All information and references made to laws, rules, regulations, and advisory opinions were accurate based on the law as it existed at this time, but laws are constantly evolving. Please contact me to be sure that the law which will govern your business is current. Thank you.

AHCA Application for Exemption from Disqualification

If you are reading this article it means that you have probably received a letter from the Agency for Healthcare Administration (“AHCA”) stating that they have uncovered criminal offenses that disqualify you from working for a health care provider. AHCA may have uncovered this offense a result of background screening submitted as part of the employment process for a health care provider and/or participation as a Medicaid provider. This applies to clinical staff as well as facility owners, administrators and chief financial officers and those seeking enrollment as a provider in the Florida Medicaid program. Fear not, because you may be eligible to file an Exemption from Disqualification if you meet certain criteria.

Am I Eligible for Exemption?

Our firm can assist you with demonstrating to AHCA by clear and convincing evidence that an exemption from disqualification should be granted. The application will only be reviewed once all relevant supporting documents are received by AHCA. You are only eligible for Exemption from Disqualification if:

  1. You have been lawfully released from confinement, supervision or other nonmonetary condition imposed by the court for a disqualifying misdemeanor criminal offense;
  2. At least 3 years after you have been lawfully released from confinement, supervision, or other nonmonetary condition imposed by the court for a disqualifying felony criminal offense;
  3. You have completed any court-ordered fee, fine, fund, lien, civil judgment, application, costs of prosecution, trust, or restitution as part of the judgment and sentence for any disqualifying felony or misdemeanor in full; and
  4. If you have been designated as a sexual predator, sexual offender or career offender you are not eligible for an exemption from Disqualification.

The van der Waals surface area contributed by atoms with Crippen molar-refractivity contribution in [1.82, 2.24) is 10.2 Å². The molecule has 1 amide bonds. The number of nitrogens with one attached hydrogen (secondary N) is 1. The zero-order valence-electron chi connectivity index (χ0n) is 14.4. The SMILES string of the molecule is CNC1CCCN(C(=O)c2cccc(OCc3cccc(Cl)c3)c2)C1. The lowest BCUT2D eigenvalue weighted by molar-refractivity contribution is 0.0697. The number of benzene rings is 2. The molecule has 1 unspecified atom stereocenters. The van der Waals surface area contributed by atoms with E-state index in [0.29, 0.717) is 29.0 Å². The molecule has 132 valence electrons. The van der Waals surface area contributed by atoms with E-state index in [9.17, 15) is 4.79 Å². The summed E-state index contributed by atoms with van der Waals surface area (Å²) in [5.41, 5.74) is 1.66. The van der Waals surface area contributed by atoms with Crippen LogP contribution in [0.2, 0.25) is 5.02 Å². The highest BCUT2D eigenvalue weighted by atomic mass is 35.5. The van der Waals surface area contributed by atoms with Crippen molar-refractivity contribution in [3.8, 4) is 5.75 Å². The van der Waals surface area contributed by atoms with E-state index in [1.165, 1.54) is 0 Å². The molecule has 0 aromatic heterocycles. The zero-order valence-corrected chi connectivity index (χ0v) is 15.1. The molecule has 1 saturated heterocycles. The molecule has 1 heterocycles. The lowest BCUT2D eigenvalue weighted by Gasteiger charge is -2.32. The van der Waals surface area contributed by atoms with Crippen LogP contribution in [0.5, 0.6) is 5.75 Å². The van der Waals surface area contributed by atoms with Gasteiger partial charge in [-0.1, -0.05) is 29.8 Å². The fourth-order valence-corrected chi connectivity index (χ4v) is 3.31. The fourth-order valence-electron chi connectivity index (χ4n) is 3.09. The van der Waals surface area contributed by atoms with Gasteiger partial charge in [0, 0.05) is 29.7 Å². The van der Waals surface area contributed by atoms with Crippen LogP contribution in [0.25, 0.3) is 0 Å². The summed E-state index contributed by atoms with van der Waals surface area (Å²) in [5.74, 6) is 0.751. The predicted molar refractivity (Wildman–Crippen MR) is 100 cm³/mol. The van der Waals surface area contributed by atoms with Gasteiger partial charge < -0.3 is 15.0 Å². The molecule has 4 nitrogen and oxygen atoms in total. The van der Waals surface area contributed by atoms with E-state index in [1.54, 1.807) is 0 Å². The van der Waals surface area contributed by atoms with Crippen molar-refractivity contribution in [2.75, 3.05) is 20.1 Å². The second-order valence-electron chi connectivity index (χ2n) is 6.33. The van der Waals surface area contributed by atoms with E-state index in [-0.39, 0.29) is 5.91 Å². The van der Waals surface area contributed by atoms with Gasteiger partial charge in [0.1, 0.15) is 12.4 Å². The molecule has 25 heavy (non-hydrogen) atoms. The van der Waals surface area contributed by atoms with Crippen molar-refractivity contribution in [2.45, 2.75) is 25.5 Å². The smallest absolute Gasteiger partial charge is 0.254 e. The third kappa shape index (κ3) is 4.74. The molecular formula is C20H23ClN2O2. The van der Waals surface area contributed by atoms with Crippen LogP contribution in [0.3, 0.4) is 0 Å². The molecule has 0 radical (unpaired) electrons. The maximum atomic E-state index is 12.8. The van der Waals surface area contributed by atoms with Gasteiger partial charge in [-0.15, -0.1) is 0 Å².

Filing the Application

Filling out the application can be a bit tricky, so you should definitely hire a health law attorney that has experience with doing so in order to prevent delays in processing your application. In addition to completing the Application for Exemption from Disqualification you will need to provide AHCA with the following:

  1. Current Level II Screening;
  2. Arrest Reports;
  3. Court Dispositions;
  4. Signed Statement (only if you cannot obtain the arrest report and/or court disposition);
  5. Probation and/or Parole records;
  6. Letters of Reference; and
  7. Documentation of Rehabilitation

It is important to note that when you apply for exemption you must provide all arrest reports, including those that were not specifically listed in the notice that you received from AHCA. You will also need to provide all court dispositions no matter the plea, judgment, verdict or even if it was sealed or expunged from your record. All of these documents will need to be neatly organized and AHCA must receive the documents within 30 days from receipt of its letter. It may take a little bit of legwork to retrieve these documents, so it is important to contact our firm as soon as possible so that we don’t miss the deadline. AHCA rarely grants extensions for filing the application.

Finally, if you are a certified or licensed healthcare professional you may also have to file an application for exemption with the Florida Department of Health (“DOH”). Florida Statute 408.809(7)(a) states that AHCA may grant an exemption from disqualification to a person who is subject to this section and who: (1) Does not have an active professional license or certification from the DOH; or (2) has an active professional license or certification from the DOH but is not providing a service within the scope of that license or certification.You may also have to submit a signed background screening privacy policy acknowledging receipt of the privacy policy. Once the DOH receives your application they will review it and make a decision as long as that person is working in the scope of their license or certification.